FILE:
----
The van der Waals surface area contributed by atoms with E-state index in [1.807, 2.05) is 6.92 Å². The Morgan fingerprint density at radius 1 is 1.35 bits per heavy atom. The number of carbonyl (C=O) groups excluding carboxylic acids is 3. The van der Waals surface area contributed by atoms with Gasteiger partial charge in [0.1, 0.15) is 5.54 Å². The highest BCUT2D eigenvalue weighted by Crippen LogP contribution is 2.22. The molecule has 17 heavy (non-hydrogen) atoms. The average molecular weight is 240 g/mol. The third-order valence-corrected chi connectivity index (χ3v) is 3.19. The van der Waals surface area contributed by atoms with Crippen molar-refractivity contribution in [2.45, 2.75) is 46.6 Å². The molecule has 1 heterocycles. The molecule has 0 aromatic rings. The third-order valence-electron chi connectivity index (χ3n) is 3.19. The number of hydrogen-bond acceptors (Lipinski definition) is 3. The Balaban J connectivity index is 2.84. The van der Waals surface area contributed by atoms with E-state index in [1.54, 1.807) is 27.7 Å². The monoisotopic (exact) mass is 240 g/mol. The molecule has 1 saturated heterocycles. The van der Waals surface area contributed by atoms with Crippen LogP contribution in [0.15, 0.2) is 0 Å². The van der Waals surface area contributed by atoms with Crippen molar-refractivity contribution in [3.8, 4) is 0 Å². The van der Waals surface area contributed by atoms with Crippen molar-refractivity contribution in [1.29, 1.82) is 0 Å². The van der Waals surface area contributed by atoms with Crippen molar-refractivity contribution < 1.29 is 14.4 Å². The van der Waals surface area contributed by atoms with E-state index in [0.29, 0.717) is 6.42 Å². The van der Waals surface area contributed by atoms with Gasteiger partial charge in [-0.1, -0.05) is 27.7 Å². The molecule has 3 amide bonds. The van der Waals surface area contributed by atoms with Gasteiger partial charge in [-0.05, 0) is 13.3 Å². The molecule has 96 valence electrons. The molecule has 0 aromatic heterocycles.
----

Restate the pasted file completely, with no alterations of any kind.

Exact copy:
The van der Waals surface area contributed by atoms with E-state index in [1.807, 2.05) is 6.92 Å². The Morgan fingerprint density at radius 1 is 1.35 bits per heavy atom. The number of carbonyl (C=O) groups excluding carboxylic acids is 3. The van der Waals surface area contributed by atoms with Gasteiger partial charge in [0.1, 0.15) is 5.54 Å². The highest BCUT2D eigenvalue weighted by Crippen LogP contribution is 2.22. The molecule has 17 heavy (non-hydrogen) atoms. The average molecular weight is 240 g/mol. The third-order valence-corrected chi connectivity index (χ3v) is 3.19. The van der Waals surface area contributed by atoms with Crippen molar-refractivity contribution in [2.45, 2.75) is 46.6 Å². The molecule has 1 heterocycles. The molecule has 0 aromatic rings. The third-order valence-electron chi connectivity index (χ3n) is 3.19. The number of hydrogen-bond acceptors (Lipinski definition) is 3. The Balaban J connectivity index is 2.84. The van der Waals surface area contributed by atoms with E-state index in [1.54, 1.807) is 27.7 Å². The monoisotopic (exact) mass is 240 g/mol. The molecule has 1 saturated heterocycles. The van der Waals surface area contributed by atoms with Crippen LogP contribution in [0.15, 0.2) is 0 Å². The van der Waals surface area contributed by atoms with Crippen molar-refractivity contribution in [3.8, 4) is 0 Å². The van der Waals surface area contributed by atoms with Crippen molar-refractivity contribution in [1.29, 1.82) is 0 Å². The van der Waals surface area contributed by atoms with Crippen molar-refractivity contribution < 1.29 is 14.4 Å². The van der Waals surface area contributed by atoms with E-state index in [0.29, 0.717) is 6.42 Å². The van der Waals surface area contributed by atoms with Gasteiger partial charge in [-0.1, -0.05) is 27.7 Å². The molecule has 3 amide bonds. The van der Waals surface area contributed by atoms with Gasteiger partial charge in [-0.05, 0) is 13.3 Å². The molecule has 96 valence electrons. The molecule has 0 aromatic heterocycles.